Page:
Anya Strzemien, an editor at The Huffington Post, suggested that everybody work part-time as this is “basically the solution to everything.” After she had her own part-time leave while working just five hours a day, she discovered that she had “cracked the code on work-life balance.”  She had finally managed to balance the hours of work and play, an option that very few full-time jobs can offer today.  

The real trick to getting part time jobs is not forcing yourself into two or three activities or ‘gigs’ as you might call them, and effectively end up working “full-time” again or even worse, for more than ten hours a day. If all you want from your career is to allow yourself enough time to do something on the side and give attention to what matters to you, this probably isn’t the right approach.

So, here are some tips when freelancing or getting multiple part-time jobs:

  • Keep track of your work.
  • Keep track of time.
  • Choose jobs strategically (jobs from the same or different field if you get bored easily)
  • Set your own limitations.
  • Stay local (instead of having to travel).

If you can find jobs that allow you to work for 5 hours a day or just a few days in a week, this should leave you enough time to work on what you find important. Consider going into photography, writing, consulting, tutoring or any part-time work that you enjoy and that gives you enough money to get by.

3. Become Your Own Boss

Of course, there is always the choice of opening your own business. If you’d enjoy a more flexible type of work and you think you have what it takes to become an entrepreneur in terms of skills and qualities you should go for it. There are many signs that can tell you whether you are born to be an entrepreneur as well as whether this would make you a happier worker than being an employee.

One of the many reasons someone would rather try something on their own is to be able to break free from the typical 9 to 5 work schedule. But while opening your own business means you won’t be working for anyone else except yourself, it also means you will have greater responsibilities on your plate. Consider this option if you are confident that you can work it out, that you have a strong support network, and that are also comfortable with big risks and failure. The good thing about owning a business is that you can tailor it to your own needs.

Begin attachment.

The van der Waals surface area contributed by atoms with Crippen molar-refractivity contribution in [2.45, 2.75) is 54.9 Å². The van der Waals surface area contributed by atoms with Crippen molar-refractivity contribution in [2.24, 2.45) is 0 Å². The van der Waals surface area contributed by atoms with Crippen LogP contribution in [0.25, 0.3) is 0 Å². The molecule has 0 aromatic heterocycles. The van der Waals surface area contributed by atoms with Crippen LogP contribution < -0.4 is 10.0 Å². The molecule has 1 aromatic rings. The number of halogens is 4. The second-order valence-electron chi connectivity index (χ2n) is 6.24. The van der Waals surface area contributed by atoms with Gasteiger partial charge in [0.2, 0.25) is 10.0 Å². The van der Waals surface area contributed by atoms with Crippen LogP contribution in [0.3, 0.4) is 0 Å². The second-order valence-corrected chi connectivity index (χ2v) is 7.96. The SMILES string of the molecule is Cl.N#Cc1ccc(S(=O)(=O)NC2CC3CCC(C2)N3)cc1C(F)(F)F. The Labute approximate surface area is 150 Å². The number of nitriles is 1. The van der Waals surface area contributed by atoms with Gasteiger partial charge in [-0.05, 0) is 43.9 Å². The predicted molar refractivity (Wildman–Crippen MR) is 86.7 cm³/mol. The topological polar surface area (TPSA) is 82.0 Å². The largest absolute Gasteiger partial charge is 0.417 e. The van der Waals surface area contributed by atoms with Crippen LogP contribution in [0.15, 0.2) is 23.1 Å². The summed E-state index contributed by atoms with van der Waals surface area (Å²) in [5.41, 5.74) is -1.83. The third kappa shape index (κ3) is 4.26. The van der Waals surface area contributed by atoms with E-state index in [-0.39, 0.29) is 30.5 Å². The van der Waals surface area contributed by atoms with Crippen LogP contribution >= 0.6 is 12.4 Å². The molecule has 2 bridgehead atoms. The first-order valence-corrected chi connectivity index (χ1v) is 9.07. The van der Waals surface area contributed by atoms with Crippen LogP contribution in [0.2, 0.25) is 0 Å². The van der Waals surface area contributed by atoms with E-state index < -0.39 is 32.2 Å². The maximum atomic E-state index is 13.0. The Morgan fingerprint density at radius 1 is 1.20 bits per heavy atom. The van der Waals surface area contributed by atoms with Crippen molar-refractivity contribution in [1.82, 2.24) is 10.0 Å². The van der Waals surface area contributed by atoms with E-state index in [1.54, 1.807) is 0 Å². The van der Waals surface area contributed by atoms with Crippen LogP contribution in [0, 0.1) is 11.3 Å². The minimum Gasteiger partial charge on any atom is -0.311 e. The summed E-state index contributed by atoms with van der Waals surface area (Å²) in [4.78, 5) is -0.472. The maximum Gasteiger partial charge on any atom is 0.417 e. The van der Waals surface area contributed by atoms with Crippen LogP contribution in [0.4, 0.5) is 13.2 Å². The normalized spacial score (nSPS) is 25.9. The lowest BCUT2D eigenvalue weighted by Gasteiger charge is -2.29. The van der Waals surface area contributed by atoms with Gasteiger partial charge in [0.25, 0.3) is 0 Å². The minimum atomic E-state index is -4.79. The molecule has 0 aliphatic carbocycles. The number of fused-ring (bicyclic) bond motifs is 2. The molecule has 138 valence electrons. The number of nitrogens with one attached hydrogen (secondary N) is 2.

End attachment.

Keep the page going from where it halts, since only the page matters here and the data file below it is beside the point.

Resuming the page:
See Also: 6 Signs You Should Be Your Own Boss

Perhaps you will never get to work 5 hours per day like Anya Strzemien did, but that is okay because you have many options. If you find that you can’t work in the corporate culture or working full-time isn’t your thing, you can make the big change and create a job that fits your own definition of what ‘work’ is.

Do you want to stop working full-time? Which approach will you take? Let me know in the comments section below…

LEAVE A COMMENT

0 comments

 

Developed & managed by DQ Media

CareerAddict and the CareerAddict Logo are registered trademarks of DeltaQuest Media Holding ApS

Credit card payments collected by DELTAQUEST Media (Ireland) Ltd, Company No IE548227, Registered address: The Black Church, St. Mary’s Place, Dublin 7, Ireland

</script> </script>